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Recently our daughter received a document of almost infinite worth to a typical fifteen-year-old: a learner's permit for driving. Shortly thereafter, I accompanied her as she drove for the first time.

In the passenger seat, having no steering wheel and no brakes, I was, in a most explicit way, in her hands-a strange feeling for a parent, both disturbing and surprisingly satisfying.

As she looked to see whether the road was clear, we slowly pulled away from the curb. Meanwhile, I checked to determine not only that, but to see if the sky was falling or the earth quaking. If getting from here to there was the only thing that mattered, I would gladly have taken the wheel. But there were other matters of importance here, most of them having to do with my own paternal "letting go."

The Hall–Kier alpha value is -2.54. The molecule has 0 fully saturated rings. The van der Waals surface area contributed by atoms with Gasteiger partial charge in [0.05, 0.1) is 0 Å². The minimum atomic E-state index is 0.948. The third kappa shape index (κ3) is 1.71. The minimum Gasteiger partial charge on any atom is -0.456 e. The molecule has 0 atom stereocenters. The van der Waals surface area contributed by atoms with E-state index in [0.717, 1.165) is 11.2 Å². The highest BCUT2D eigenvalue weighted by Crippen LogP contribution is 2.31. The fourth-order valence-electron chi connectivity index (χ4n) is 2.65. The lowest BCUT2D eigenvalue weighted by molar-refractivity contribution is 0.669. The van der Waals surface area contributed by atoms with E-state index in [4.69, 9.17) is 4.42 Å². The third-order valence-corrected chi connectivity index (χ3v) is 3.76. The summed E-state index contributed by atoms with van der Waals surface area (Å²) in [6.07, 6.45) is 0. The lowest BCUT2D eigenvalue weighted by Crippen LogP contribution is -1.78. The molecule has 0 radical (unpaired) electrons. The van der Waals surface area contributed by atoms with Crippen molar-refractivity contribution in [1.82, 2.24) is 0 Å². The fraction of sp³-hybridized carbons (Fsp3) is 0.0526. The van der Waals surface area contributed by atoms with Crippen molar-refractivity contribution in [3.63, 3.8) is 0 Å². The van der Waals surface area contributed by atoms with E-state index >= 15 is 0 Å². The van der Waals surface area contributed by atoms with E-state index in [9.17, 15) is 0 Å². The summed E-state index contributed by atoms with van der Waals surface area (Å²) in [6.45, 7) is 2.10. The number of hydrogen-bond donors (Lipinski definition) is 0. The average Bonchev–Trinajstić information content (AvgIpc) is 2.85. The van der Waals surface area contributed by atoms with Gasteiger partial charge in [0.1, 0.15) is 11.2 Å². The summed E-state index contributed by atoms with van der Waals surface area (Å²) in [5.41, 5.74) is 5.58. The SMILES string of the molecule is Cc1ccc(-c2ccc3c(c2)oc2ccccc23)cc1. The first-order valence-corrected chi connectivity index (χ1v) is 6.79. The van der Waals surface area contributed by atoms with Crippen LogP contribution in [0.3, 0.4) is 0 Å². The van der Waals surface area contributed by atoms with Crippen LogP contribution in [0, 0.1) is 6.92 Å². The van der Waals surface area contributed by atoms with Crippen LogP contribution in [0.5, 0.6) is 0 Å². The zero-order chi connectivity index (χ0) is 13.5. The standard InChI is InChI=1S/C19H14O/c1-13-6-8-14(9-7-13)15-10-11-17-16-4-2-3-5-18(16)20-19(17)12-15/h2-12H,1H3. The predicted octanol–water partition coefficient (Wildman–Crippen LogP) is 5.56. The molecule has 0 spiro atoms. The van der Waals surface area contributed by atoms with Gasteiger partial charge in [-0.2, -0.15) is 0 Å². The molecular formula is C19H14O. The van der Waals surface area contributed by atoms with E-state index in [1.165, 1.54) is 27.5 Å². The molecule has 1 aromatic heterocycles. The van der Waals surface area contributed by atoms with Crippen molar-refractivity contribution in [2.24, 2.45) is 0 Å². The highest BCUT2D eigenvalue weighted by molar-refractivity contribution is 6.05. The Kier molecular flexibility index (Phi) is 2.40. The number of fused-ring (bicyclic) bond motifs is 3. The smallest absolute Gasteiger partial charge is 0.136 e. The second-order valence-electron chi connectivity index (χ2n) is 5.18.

I experienced a strange combination of weakness and power. My understanding of weakness was simple: she was in control, I was not. But she was able to move to this level of adulthood because of what my wife ...

April
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